HTTP/1.0 200 OK Content-Type: text/html Fall In Afghan Poppy Cultivation
Pubdate: Sun, 27 Mar 2005
Source: BBC News (UK Web)
Copyright: 2005 BBC
Author: Zaffar Abbas


A new survey on drugs in Afghanistan indicates the recent increase in poppy
cultivation has been reversed.

In most of the country's 34 provinces, farmers are growing alternative
crops, the survey by the Afghan government and UN Office on Drugs and Crime

It is the first time a decrease has been registered since the surge in poppy
cultivation that followed the fall of the Taleban.

But there is still an upward trend in five provinces, the survey warns.

Poppy cultivation was banned by the Taleban regime in its last years, but
with the regime's fall, it returned in most areas as the main cash crop,
raising fears of increased heroin production for the European market.

Stricter controls

The new survey's findings are based on a preliminary or rapid assessment
survey carried out in more than 200 villages in half of Afghanistan's total
number of districts.

The survey does not provide exact statistics, but says there are positive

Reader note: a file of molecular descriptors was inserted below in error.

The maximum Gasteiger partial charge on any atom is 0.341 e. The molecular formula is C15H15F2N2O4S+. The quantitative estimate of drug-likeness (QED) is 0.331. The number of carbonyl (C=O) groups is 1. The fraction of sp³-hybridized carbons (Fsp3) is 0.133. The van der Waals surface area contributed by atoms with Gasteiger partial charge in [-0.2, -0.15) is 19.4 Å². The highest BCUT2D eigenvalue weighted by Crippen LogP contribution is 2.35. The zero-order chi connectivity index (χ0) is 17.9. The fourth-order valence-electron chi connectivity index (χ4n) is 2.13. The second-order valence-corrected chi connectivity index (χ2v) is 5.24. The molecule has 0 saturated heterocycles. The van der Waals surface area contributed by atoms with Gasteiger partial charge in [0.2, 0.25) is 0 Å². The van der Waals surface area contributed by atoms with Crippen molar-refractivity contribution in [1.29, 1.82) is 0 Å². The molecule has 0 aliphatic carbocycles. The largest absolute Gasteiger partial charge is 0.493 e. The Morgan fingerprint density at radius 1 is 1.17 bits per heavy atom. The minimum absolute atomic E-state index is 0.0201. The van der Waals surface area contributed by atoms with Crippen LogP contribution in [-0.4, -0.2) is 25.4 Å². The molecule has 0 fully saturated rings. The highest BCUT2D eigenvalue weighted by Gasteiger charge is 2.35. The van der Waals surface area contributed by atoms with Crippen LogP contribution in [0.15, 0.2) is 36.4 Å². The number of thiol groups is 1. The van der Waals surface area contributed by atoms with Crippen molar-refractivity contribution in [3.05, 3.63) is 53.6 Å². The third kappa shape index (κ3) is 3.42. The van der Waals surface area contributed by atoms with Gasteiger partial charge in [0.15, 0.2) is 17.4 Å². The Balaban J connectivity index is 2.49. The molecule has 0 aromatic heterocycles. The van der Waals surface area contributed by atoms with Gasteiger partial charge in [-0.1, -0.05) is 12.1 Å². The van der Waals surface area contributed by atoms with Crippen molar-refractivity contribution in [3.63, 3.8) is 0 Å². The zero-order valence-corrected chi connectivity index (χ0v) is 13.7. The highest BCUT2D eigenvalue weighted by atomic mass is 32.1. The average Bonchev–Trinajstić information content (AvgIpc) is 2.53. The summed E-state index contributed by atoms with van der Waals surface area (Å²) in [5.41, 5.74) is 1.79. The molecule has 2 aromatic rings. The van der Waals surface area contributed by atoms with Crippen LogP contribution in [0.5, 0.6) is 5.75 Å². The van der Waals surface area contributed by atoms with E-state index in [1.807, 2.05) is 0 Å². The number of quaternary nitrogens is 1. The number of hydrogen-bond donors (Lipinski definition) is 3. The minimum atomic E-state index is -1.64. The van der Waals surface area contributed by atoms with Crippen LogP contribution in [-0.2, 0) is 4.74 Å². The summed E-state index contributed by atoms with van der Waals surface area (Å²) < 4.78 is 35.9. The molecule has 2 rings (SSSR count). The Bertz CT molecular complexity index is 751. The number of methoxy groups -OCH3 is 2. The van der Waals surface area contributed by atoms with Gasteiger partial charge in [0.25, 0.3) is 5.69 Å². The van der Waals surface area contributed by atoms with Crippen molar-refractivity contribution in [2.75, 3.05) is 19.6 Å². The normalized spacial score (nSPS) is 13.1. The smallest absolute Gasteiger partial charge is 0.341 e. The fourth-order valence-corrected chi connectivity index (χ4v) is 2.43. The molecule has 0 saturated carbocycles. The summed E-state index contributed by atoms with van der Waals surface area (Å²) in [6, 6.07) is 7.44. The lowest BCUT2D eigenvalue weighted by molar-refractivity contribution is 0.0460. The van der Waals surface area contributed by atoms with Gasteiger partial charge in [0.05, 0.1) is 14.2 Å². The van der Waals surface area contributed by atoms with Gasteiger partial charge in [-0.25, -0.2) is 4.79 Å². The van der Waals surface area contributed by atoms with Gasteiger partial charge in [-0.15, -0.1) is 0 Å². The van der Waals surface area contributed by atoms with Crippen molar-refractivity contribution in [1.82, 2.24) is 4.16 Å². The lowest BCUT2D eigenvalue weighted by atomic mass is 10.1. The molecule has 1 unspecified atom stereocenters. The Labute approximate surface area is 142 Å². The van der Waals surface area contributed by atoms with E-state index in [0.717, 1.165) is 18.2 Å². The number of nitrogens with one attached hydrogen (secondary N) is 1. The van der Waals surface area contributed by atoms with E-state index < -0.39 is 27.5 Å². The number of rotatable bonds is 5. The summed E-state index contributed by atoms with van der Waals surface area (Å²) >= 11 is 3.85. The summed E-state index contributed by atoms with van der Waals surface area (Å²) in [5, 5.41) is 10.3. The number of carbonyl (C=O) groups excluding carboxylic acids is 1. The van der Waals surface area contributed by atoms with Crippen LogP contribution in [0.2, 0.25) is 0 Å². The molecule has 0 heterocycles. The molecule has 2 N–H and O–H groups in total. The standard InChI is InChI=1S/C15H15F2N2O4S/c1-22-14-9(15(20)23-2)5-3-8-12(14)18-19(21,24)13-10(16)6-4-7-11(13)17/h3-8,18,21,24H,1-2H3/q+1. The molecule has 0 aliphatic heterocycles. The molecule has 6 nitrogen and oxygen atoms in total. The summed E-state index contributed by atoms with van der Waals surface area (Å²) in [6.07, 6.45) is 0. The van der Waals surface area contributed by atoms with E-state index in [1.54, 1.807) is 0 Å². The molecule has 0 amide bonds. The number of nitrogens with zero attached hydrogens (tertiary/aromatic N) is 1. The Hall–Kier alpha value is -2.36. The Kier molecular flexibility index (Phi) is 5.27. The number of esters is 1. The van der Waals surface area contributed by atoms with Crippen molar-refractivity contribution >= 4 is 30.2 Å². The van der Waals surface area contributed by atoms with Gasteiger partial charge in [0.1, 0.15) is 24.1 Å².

It indicates a significant reduction in poppy cultivated area in most of the
34 provinces, including Nangarhar, Helmand and Uruzgan.

This is in clear contrast to the findings of last year's annual survey,
which suggested that the cultivated area had grown by 64% compared to 2003.

UN and Afghan officials say the new trend is largely because of stricter
controls and a policy of providing alternative crops to farmers.

But they caution that cultivation is still on the rise in five provinces,
including the former Taleban stronghold of Kandahar.

According to the Afghan minister for narcotics control, Habibullah Qaderi,
continuous drought in these areas and the inability of the authorities to
provide funds for a suitable alternative crop were responsible for the

Officials admit the survey is only a trend indicator and say a clear picture
will emerge when the annual drug survey is carried out later this year. 
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